Make Spider Web Art!
Do you have an extra curious third grader? Collecting spider webs is a fun way to preserve some of nature's greatest works of art explore some fascinating creatures. This craft provides a way to study these amazing architects' work. Did you know that a spider uses its own body as a measuring tool when making its web? Spiders often build a new web each day.
This activity will take you and your child through the steps of collecting and preserving webs, but make sure there are no spiders present and if there are, be sure to gently nudge them away. But don't touch or harm the spiders! They are hard workers and are essential components of our ecosystem.
What You Need:
- Non-toxic white enamel spray paint
- Newspaper (to protect plants)
- A sheet of multi-colored construction paper for each web
What You Do:
- Help your child locate an empty spider web and place newspapers around the area where you will be spraying paint. You want to make sure you don't spray other plants or structures.
- Carefully spray both sides of the web with a small amount of paint (it's best for a grown up to do this part, but with a little help your child can give it a try if she likes). Spray gently and quickly in short bursts so that you don't break the web.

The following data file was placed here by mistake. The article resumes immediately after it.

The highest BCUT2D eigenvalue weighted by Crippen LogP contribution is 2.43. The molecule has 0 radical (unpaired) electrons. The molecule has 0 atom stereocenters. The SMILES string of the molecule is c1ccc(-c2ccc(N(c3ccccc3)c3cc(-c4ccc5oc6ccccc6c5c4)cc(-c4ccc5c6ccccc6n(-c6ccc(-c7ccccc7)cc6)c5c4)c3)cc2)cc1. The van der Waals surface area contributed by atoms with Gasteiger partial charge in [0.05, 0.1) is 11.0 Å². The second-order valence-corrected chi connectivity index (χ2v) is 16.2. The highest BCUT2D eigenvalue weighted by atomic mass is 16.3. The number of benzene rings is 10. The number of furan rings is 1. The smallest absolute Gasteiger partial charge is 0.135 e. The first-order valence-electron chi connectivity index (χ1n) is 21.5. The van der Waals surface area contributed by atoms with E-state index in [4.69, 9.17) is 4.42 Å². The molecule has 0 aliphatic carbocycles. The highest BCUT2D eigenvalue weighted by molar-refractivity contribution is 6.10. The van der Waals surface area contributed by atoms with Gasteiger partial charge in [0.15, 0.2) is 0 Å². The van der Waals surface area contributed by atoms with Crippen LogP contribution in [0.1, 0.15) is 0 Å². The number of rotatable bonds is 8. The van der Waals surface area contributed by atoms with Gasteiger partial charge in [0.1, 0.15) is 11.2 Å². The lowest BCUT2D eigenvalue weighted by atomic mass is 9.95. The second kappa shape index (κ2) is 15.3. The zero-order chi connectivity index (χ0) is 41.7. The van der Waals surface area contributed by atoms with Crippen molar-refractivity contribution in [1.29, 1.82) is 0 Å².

- When you have fully covered the web in paint press the construction paper to the web and carefully pull the web away. Allow the web to dry on the paper.
- When you're spider web "casts" have been collected and dried, you'll be able to really take the time to explore these amazing creations. Not only that, but you'll have some beautiful and interesting art work to display in your home.
Did You Know?
While casting your net to capture the spider web, you and your child might want to consider the amazing creature that made the web. Most spiders have three spinnerets, or glands, that produce the silk for the webs. Spider silk is also called gossamer. This silk is one of the strongest natural fibers in the world. Spiders often eat their webs, in essence recycling their webs to reuse the material again.
Even spiders can get caught in their sticky strands, so they build less sticky wires that serve as walkways from which they monitor their webs. This prevents them from getting stuck and becoming a target for prey. They are truly amazing creatures!
Extension Idea: This activity is great to do any time of year, but next Halloween try this activity with your child and use black and orange construction paper as the background for your collected webs. Then when you're done exploring, you can hang the casted webs in your home as Halloween decorations!
Washington Virtual Academies
Tuition-free online school for Washington students.